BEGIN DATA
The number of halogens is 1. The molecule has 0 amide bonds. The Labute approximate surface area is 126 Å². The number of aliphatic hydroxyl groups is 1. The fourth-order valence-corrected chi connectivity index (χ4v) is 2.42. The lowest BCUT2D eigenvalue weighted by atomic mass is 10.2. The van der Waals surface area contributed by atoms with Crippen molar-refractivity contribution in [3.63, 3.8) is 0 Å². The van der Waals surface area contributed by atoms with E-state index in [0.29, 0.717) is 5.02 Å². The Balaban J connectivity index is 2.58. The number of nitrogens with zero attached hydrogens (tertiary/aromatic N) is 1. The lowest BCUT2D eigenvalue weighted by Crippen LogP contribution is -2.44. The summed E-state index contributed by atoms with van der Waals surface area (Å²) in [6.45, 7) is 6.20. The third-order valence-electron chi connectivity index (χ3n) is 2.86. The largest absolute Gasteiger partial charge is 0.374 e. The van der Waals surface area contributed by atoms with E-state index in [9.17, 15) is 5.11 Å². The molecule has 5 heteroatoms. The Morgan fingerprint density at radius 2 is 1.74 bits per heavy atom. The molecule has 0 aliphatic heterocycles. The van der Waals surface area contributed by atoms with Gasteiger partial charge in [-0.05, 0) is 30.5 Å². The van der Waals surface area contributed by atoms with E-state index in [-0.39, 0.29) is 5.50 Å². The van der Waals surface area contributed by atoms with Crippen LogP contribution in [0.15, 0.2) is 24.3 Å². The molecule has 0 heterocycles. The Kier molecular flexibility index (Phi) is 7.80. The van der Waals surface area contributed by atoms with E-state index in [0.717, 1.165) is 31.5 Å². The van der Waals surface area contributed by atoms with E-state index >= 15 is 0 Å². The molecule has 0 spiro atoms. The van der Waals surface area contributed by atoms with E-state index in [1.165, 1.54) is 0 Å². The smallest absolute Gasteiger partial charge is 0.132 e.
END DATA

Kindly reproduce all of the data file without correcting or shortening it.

The number of halogens is 1. The molecule has 0 amide bonds. The Labute approximate surface area is 126 Å². The number of aliphatic hydroxyl groups is 1. The fourth-order valence-corrected chi connectivity index (χ4v) is 2.42. The lowest BCUT2D eigenvalue weighted by atomic mass is 10.2. The van der Waals surface area contributed by atoms with Crippen molar-refractivity contribution in [3.63, 3.8) is 0 Å². The van der Waals surface area contributed by atoms with E-state index in [0.29, 0.717) is 5.02 Å². The Balaban J connectivity index is 2.58. The number of nitrogens with zero attached hydrogens (tertiary/aromatic N) is 1. The lowest BCUT2D eigenvalue weighted by Crippen LogP contribution is -2.44. The summed E-state index contributed by atoms with van der Waals surface area (Å²) in [6.45, 7) is 6.20. The third-order valence-electron chi connectivity index (χ3n) is 2.86. The largest absolute Gasteiger partial charge is 0.374 e. The van der Waals surface area contributed by atoms with E-state index in [9.17, 15) is 5.11 Å². The molecule has 5 heteroatoms. The Morgan fingerprint density at radius 2 is 1.74 bits per heavy atom. The molecule has 0 aliphatic heterocycles. The van der Waals surface area contributed by atoms with Gasteiger partial charge in [-0.05, 0) is 30.5 Å². The van der Waals surface area contributed by atoms with E-state index in [-0.39, 0.29) is 5.50 Å². The van der Waals surface area contributed by atoms with Crippen LogP contribution in [0.15, 0.2) is 24.3 Å². The molecule has 0 heterocycles. The Kier molecular flexibility index (Phi) is 7.80. The van der Waals surface area contributed by atoms with E-state index in [0.717, 1.165) is 31.5 Å². The van der Waals surface area contributed by atoms with E-state index >= 15 is 0 Å². The molecule has 0 spiro atoms. The van der Waals surface area contributed by atoms with E-state index in [1.165, 1.54) is 0 Å². The smallest absolute Gasteiger partial charge is 0.132 e.